This opinion will be unpublished and

may not be cited except as provided by

Minn. Stat. § 480A.08, subd. 3 (2000).







Roland McLain, et al.,





Linda Tam,



Ming Chu, et al.,



Filed July 2, 2002

Klaphake, Judge


Hennepin County District Court

File No. 0017240


David Y. Trevor, Dorsey & Whitney LLP, 50 South Sixth Street, Suite 1500, Minneapolis, MN  55402 (for respondents)


James B. Sheehy, Sheehy Law Office, 247 Third Avenue South, Minneapolis, MN  55402 (for appellant Tam)


Craig D. Greenberg, Huffman, Usem, Saboe, Crawford & Greenberg, P.A., 5101 Olson Memorial Highway, 1000 Water Park Place, Minneapolis, MN  55422 (for appellants Chu, et al.)


            Considered and decided by Klaphake, Presiding Judge, Willis, Judge, and Hanson, Judge.

U N P U B L I S H E D   O P I N I O N


            Respondents, Roland McLain and others, brought this action alleging misrepresentation, misappropriation of funds, and other wrongful conduct on the part of appellants, Linda Tam and others.  The parties were investors and shareholders in several closely held corporations that owned and operated four restaurants, including two in downtown Minneapolis.

            In January 2001, the parties reached a settlement agreement and placed it on the record before the district court.  The agreement divided up the parties’ corporate assets and debts.  The parties further agreed to appoint attorney Thomas Fraser as a “special master” to “resolve” any disputes over “expenditures” and “the drafting or implementation of this settlement.”  After reaching an impasse on several issues, the parties referred those issues to Fraser, who held a hearing and issued a report.

            Appellants objected to several of the findings in Fraser’s report.  The district court denied appellants’ motion to modify the report, finding that by using the term “resolve,” the parties intended to authorize Fraser to determine disputes and that the “parties did not intend to limit Mr. Fraser’s function to making a recommendation to this Court of proposed findings and conclusions.”  The court confirmed and adopted Fraser’s report in its entirety.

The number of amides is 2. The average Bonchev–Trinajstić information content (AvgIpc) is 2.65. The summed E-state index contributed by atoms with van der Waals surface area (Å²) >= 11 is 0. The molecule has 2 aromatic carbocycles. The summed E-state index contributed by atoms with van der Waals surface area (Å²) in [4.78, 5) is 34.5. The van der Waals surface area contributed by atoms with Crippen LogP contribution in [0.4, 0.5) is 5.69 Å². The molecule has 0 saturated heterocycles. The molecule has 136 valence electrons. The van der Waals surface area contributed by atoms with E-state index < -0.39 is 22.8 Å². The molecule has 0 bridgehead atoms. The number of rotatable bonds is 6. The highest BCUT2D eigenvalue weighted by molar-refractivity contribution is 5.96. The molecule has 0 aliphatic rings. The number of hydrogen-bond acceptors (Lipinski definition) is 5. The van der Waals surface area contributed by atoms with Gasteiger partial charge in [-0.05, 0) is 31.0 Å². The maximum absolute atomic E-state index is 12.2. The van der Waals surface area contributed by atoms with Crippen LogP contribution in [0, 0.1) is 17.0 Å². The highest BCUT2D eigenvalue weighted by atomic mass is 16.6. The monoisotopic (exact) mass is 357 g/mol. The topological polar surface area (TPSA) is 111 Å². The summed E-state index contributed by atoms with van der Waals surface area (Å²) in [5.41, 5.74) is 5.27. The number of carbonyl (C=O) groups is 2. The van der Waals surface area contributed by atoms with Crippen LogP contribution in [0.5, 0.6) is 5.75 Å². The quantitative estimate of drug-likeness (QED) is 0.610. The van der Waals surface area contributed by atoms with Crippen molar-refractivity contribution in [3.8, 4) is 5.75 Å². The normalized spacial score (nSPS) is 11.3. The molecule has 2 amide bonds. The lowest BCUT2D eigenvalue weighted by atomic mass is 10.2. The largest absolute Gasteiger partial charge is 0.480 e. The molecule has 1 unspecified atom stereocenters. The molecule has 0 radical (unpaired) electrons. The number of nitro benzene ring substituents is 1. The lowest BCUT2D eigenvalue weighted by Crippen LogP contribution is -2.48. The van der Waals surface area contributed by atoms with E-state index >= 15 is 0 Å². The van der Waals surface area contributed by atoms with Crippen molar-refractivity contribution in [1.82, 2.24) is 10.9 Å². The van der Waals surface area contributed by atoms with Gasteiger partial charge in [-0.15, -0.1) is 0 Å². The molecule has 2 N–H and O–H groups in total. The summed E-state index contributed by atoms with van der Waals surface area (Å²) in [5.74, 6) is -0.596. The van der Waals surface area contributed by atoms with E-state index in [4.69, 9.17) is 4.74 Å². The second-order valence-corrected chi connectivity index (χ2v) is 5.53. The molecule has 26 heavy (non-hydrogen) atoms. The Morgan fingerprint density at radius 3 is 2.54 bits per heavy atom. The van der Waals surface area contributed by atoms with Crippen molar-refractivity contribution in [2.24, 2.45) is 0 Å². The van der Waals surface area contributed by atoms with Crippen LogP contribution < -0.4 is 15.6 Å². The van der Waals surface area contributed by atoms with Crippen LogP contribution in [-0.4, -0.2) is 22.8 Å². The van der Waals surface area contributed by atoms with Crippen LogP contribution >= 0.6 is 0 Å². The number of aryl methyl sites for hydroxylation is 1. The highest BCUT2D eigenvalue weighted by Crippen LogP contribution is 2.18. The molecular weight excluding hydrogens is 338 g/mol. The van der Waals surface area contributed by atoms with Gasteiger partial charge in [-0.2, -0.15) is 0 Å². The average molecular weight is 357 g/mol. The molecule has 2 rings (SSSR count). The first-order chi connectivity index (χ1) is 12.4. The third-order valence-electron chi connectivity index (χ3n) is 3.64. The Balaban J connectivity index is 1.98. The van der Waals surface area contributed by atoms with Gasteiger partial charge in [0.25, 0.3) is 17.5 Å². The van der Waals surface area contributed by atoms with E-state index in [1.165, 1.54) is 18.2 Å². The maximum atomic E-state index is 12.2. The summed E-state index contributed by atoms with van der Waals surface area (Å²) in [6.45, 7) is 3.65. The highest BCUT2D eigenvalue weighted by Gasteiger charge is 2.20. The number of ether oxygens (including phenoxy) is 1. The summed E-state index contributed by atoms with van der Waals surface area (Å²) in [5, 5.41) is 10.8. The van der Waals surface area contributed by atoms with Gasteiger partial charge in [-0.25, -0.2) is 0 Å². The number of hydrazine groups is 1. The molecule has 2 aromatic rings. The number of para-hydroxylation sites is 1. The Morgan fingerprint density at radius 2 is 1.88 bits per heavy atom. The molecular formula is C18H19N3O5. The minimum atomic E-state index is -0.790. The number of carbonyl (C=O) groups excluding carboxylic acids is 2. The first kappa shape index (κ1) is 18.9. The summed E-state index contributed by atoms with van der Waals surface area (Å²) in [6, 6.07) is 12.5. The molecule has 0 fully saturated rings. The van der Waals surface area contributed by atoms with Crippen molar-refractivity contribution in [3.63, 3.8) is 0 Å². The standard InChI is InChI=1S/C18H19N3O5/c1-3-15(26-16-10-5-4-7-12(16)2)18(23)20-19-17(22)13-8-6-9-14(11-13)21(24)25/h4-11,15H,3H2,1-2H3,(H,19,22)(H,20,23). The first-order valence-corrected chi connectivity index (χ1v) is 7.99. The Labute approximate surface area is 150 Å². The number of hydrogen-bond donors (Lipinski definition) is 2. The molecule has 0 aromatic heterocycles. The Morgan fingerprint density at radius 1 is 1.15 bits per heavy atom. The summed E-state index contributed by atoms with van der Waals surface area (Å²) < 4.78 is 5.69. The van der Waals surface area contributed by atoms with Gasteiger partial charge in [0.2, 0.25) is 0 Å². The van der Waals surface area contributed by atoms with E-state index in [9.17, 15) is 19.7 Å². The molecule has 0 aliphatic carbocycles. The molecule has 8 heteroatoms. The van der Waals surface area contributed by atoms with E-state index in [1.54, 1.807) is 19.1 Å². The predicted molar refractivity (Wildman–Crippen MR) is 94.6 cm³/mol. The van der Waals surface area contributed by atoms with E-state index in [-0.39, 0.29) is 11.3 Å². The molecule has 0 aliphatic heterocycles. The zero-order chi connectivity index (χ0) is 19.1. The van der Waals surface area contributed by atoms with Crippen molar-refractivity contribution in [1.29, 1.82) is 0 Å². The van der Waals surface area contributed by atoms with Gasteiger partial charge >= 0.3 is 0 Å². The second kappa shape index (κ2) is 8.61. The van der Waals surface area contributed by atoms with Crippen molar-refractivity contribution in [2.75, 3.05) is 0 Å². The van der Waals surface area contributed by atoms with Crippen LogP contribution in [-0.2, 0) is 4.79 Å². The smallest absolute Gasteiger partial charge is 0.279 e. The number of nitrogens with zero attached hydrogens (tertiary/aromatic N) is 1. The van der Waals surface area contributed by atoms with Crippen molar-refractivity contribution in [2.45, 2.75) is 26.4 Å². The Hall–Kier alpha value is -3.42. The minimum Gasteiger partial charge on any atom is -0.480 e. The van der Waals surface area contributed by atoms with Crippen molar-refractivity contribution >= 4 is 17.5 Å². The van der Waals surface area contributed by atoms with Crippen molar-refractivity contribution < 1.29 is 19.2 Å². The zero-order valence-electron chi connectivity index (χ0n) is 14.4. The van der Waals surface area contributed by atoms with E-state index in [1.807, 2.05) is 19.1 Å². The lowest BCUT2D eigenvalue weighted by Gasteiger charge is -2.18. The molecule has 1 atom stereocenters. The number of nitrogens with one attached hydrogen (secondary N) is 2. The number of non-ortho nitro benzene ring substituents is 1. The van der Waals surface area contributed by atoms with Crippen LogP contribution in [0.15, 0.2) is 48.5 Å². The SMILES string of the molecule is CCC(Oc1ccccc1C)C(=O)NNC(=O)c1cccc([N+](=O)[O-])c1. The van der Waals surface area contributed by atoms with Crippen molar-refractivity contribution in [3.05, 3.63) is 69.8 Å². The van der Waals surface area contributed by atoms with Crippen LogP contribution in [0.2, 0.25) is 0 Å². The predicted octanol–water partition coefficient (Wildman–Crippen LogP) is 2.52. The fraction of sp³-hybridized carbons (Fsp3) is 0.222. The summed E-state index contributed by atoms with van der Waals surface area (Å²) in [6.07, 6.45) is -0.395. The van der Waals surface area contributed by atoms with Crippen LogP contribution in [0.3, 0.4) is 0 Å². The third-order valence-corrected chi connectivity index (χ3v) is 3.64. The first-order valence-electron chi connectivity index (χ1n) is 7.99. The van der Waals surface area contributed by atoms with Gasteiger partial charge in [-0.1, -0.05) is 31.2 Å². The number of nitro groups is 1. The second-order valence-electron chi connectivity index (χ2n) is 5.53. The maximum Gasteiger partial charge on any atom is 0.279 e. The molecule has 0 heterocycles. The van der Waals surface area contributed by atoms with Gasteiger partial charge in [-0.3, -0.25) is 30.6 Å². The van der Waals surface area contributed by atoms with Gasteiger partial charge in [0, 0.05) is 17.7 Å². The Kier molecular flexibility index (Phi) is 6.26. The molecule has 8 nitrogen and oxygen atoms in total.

In this appeal, appellants argue that the report contradicted the parties’ settlement agreement in several areas and that the district court erred by refusing to hold a hearing on the merits of their objections, as allowed by Minn. R. Civ. P. 53.03(b).  Because the district court did not err in its interpretation of the parties’ settlement agreement and in finding that the parties intended to give their agreement finality and confer on Fraser the authority to resolve disputes without further review by the district court, we affirm.


            The law favors the settlement of disputed claims.  Eggleston v. Keller Drug Co., 265 Minn. 78, 82-83, 120 N.W.2d 305, 307 (1963); Jallen v. Agre, 264 Minn. 369, 373, 119 N.W.2d 739, 743 (1963).  It is not essential that a settlement agreement be in writing, but the terms of an agreement should at least be stated to the court on the record.  Theis v. Theis, 271 Minn. 199, 205, 135 N.W.2d 740, 745 (1965).

            “The settlement of a lawsuit is contractual in nature * * * [and is] subject to all of the other rules of interpretation and enforcement.”  Beach v. Anderson, 417 N.W.2d 709, 711 (Minn. App. 1988) (citation omitted), review denied (Minn. Mar. 23, 1988).  The issue of whether a contract or settlement is ambiguous presents a legal question for the court.  Blattner v. Forster, 322 N.W.2d 319, 321 (Minn. 1982).  Ambiguity exists if the language of an agreement on its face is susceptible to more than one interpretation.  Lamb Plumbing & Heating Co. v. Kraus-Anderson, Inc., 296 N.W.2d 859, 862 (Minn. 1980).  Seemingly plain language may become ambiguous once an attempt is made to perform under the contract.  Marso v. Mankato Clinic, Ltd., 278 Minn. 104, 114, 153 N.W.2d 281, 288 (1967).

            Here, the parties disagree over the meaning of the term “resolve” as it pertains to the authority conferred on Fraser by the settlement agreement.  Appellants argue that the district court erred by treating Fraser’s findings as final, with no opportunity for district court review, and by failing to hold a hearing on the merits of their objections to Fraser’s report, as allowed by Minn. R. Civ. P. 53.05(b).  Respondents argue that the parties intended Fraser’s decision to be similar to that of an arbitrator, with no right of review.  Because the parties’ agreement is reasonably susceptible to either interpretation, it is ambiguous on this point.